#4: We can give up too easily
As we have established, bad habits can be hard to break. And because of the difficulties involved, we can give up easily. We can then start to feel like failures, and a cycle of negative thinking can begin. Our low moods then defeat our attempts at self-motivation, and perhaps to relieve ourselves of the way we are feeling, we might fall ever deeper into the bad habits that bind us. Sound familiar?
So, how can we resist the urge to give up? Well, the support of others can help. If we have cheerleaders on our side, we might have the incentive to keep going. Family members, friends, and work colleagues could all become a part of our support network.
We should also think about the consequences of our actions for others. Even when we think little of ourselves, we might be more motivated to give something up when we realise how we are hurting the people around us. Smoking is an obvious bad habit that can prove harmful to the health of others, but any habit that causes us to lash out because of our cravings can hurt people too.
Ultimately, there has to be the acceptance that we might need professional help. When we know we can’t beat our addictions alone, we might be less prone to beating ourselves up about them. A phone call to the relevant health care professional can be the first step to turning things around for ourselves. We will then be granted the tools and support that can help us succeed in our efforts to break our bad habits.
#5: Peer pressure can be a problem
Do you remember when you were at school and you were encouraged by your friends to do something? They may have encouraged you to smoke, try alcohol, or partake of some other such substance that you knew deep down was bad for you.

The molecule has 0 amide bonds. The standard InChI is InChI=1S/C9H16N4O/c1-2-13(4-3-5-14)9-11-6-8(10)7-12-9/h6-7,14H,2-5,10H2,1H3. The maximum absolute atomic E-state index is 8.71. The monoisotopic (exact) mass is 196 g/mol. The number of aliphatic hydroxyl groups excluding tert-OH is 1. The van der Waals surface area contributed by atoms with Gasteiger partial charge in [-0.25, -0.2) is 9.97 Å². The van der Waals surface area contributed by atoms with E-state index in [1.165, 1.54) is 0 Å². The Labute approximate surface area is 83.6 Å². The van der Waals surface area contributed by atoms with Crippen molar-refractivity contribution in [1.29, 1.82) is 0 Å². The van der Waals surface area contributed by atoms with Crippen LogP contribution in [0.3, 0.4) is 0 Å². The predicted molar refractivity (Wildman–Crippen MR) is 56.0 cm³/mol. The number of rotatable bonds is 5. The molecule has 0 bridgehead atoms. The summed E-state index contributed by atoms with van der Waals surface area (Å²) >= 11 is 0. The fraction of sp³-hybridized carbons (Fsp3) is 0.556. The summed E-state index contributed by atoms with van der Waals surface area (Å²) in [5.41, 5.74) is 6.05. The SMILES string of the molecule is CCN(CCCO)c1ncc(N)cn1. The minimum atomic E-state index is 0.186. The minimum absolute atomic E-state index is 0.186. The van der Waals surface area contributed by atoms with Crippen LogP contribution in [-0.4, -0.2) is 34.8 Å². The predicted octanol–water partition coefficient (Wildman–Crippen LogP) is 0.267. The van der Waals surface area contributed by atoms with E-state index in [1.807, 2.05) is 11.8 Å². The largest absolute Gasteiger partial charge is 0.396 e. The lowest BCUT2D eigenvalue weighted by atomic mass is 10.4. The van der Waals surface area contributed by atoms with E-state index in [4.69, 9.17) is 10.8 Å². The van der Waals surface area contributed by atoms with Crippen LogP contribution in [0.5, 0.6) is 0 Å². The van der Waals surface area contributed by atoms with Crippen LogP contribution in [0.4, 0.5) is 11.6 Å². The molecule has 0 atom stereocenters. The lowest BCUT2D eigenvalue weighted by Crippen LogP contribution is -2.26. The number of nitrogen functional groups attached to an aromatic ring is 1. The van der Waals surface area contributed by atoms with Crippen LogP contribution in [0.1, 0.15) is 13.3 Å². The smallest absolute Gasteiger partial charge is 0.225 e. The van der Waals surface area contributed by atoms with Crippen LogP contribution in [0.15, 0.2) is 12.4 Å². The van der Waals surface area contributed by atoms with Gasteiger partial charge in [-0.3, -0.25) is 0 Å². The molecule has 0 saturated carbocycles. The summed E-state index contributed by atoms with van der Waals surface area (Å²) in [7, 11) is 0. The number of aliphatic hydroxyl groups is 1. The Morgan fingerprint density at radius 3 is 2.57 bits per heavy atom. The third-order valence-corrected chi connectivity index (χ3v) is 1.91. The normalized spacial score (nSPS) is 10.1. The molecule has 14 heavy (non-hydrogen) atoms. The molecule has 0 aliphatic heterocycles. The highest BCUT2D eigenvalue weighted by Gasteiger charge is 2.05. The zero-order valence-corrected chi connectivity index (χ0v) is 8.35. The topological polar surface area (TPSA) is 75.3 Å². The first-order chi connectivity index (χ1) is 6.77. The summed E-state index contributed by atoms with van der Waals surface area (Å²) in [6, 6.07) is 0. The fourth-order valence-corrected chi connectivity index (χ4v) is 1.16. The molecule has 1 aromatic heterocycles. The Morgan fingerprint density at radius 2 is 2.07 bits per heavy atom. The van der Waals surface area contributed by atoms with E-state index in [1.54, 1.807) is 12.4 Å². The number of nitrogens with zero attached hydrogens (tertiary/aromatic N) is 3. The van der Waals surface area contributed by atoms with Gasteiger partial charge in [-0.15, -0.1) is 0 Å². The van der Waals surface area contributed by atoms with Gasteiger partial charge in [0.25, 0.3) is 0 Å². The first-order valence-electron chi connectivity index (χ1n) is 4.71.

We can still feel peer pressure today. If our partner smokes or drinks, they might encourage us to join them. When we are in the social company of others, we can be tempted to have one drink too many if others are doing the same. We fall into peer pressure because others encourage us to do something we don’t want to do, or because we feel we should follow their example to fit in. It can be hard enough at school to back down from something but knowing that we can still fall into the same trap as adults is frustrating.
What can we do? Well, as glib as it sounds, we should (to quote Zammo’s friends from Grange Hill), just say no! We have the right to do what we know is best, so we shouldn’t be beholden to any type of peer pressure. If you’re relating to this, it might be that you need to practice saying no in a role-play situation with a friend. You might also want to find a new set of friends if you are struggling to resist the influence your current friends have on you. There is some more advice in this article on adult peer pressure, so have a read and seek further advice online.
These are just some of the reasons why bad habits can be hard to break, but there will be others that we haven’t covered here. Still, no matter the reasoning behind our habits, the same thing remains true. We must seek help, especially when our willpower is too weak. So, think about this for yourself, and if your other efforts to give up aren’t working, find support. Bad habits are hard to break, but with the right strategy in place, giving up doesn’t have to be impossible.